Difference(s) between flushall() and _flushall()


The compiler (Visual C++) always corrects me when I type flushall();

warning C4996: 'flushall': The POSIX name for this item is deprecated. Instead, use the ISO C++ conformant name: _flushall.

They both work for me, is there any difference?

Best Solution

This warning is nonsensical; flushall is not POSIX, and to my knowledge, never was. The correct ISO C way to flush all open stdio streams is fflush(NULL);.

To shed some more light on the issue, I believe this is a generic warning message Visual C uses for functions which are not part of the C standard, but which their standard library has for some minimal degree of compatibility. Most of these functions are things like open and read, and correspond in some vague way to the POSIX functions by the same name, and can be thought of as the lower-level primitives underlying stdio, etc. Some, like flushall, are not actually from POSIX, but just based on oddball functions copied from various legacy unices.

Since these functions are not actually part of the C (or C++) standards, and the C standard (and possibly also the C++ standard...?) reserves for the application identifiers which are not explicitly defined or reserved in the standard, it's non-conformant to expose in the standard headers names like open or flushall. POSIX gets around this by using feature test macros by which an application can make the namespace guarantees it wants from the implementation explict, but Microsoft instead took an approach of deprecating the POSIX-like names and offering an alternative set of functions, prefixed with underscores, which makes them part of the namespace reserved for the implementation. The warning is recommending that you use these Microsoft-specific names, so that your code would still compile if you turned on the options (probably controlled by macros of compiler switches) for a strict namespace conformance in the headers.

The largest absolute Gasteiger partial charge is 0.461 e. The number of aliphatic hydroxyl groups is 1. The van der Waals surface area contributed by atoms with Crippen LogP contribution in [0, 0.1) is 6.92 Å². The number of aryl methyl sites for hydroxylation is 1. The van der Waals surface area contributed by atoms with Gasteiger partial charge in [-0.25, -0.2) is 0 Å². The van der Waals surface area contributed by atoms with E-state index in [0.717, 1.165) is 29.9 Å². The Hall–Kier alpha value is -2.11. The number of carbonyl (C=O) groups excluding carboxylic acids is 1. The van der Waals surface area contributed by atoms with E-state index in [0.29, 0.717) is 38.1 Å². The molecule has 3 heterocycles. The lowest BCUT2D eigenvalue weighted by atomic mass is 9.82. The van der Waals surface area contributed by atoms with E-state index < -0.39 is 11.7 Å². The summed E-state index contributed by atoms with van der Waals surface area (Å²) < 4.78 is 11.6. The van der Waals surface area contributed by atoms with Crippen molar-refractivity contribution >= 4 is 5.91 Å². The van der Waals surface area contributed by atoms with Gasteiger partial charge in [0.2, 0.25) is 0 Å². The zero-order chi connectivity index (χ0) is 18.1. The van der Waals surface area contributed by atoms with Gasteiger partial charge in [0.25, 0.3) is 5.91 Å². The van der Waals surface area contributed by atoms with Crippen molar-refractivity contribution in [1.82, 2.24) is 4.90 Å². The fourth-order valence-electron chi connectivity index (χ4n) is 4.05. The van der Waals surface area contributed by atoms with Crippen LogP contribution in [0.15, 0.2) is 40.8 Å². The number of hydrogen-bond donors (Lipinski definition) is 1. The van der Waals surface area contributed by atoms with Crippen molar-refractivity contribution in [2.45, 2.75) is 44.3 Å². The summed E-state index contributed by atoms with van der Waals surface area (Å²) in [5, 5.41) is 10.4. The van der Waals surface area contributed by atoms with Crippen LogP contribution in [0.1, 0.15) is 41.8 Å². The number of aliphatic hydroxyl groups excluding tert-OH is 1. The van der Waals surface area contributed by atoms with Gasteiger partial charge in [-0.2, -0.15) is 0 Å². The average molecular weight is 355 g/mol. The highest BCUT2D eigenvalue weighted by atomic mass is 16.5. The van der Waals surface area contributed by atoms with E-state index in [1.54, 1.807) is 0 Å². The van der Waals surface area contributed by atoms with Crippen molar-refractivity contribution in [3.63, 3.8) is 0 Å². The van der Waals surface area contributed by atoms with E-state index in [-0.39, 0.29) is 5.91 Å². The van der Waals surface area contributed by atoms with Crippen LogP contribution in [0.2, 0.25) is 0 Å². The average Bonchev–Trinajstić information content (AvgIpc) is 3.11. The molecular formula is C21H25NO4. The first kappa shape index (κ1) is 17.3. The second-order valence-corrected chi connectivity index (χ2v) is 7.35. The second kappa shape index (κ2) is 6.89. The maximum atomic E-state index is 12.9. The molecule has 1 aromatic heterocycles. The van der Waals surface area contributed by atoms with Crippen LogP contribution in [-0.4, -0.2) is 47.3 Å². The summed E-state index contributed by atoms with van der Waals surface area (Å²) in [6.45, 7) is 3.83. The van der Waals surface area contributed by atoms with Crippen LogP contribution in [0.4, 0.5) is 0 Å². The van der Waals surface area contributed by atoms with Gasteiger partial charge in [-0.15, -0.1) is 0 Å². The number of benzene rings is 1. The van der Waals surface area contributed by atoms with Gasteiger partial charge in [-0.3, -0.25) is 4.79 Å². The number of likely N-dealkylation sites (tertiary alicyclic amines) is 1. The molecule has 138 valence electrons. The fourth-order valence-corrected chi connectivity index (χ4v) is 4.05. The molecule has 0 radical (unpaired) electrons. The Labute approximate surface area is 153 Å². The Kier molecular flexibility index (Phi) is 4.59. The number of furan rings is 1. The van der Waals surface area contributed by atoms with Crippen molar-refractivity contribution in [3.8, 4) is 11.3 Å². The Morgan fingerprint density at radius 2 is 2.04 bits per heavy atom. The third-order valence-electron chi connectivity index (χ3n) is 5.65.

Unfortunately, writing code the Microsoft-recommended way with the underscore-prefixed names renders your code completely non-portable. Since these names are in the namespace reserved for the implementation, other platforms might happen to use the same names for functions which do completely different things, and being as they're reserved, you would not be allowed to replace or #define around them to remap them to other functions.

In short: I would find the warning flag that's generating this warning, and turn it off. Along with the one that spews FUD that such-and-such standard function is "insecure" and you should use the _s-suffixed function instead. But if the only function you need is fflushall(), simply replace it with fflush(NULL); and you're good to go.